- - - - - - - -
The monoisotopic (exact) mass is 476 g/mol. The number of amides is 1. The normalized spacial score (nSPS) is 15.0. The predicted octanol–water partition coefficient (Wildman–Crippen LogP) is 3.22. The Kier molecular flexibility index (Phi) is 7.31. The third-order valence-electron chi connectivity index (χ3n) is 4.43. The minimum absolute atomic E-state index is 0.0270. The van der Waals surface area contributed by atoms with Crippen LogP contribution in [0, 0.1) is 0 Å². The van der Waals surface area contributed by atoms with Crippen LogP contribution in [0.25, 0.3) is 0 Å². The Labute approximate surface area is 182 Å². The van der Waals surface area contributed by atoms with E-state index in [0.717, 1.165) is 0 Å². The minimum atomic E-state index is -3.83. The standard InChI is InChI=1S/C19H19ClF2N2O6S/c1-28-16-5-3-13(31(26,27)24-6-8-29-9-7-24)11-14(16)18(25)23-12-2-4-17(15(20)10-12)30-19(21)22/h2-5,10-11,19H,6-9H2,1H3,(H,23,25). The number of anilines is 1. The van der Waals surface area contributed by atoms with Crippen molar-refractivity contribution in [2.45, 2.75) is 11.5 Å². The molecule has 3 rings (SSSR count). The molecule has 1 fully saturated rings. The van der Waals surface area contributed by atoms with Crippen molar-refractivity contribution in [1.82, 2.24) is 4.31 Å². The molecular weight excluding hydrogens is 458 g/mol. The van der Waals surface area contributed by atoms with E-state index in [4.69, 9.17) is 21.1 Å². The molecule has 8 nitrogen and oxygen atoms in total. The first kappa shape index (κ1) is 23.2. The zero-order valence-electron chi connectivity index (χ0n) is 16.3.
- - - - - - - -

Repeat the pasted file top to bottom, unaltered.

The monoisotopic (exact) mass is 476 g/mol. The number of amides is 1. The normalized spacial score (nSPS) is 15.0. The predicted octanol–water partition coefficient (Wildman–Crippen LogP) is 3.22. The Kier molecular flexibility index (Phi) is 7.31. The third-order valence-electron chi connectivity index (χ3n) is 4.43. The minimum absolute atomic E-state index is 0.0270. The van der Waals surface area contributed by atoms with Crippen LogP contribution in [0, 0.1) is 0 Å². The van der Waals surface area contributed by atoms with Crippen LogP contribution in [0.25, 0.3) is 0 Å². The Labute approximate surface area is 182 Å². The van der Waals surface area contributed by atoms with E-state index in [0.717, 1.165) is 0 Å². The minimum atomic E-state index is -3.83. The standard InChI is InChI=1S/C19H19ClF2N2O6S/c1-28-16-5-3-13(31(26,27)24-6-8-29-9-7-24)11-14(16)18(25)23-12-2-4-17(15(20)10-12)30-19(21)22/h2-5,10-11,19H,6-9H2,1H3,(H,23,25). The number of anilines is 1. The van der Waals surface area contributed by atoms with Crippen molar-refractivity contribution in [2.45, 2.75) is 11.5 Å². The molecule has 3 rings (SSSR count). The molecule has 1 fully saturated rings. The van der Waals surface area contributed by atoms with Crippen molar-refractivity contribution in [1.82, 2.24) is 4.31 Å². The molecular weight excluding hydrogens is 458 g/mol. The van der Waals surface area contributed by atoms with E-state index in [4.69, 9.17) is 21.1 Å². The molecule has 8 nitrogen and oxygen atoms in total. The first kappa shape index (κ1) is 23.2. The zero-order valence-electron chi connectivity index (χ0n) is 16.3.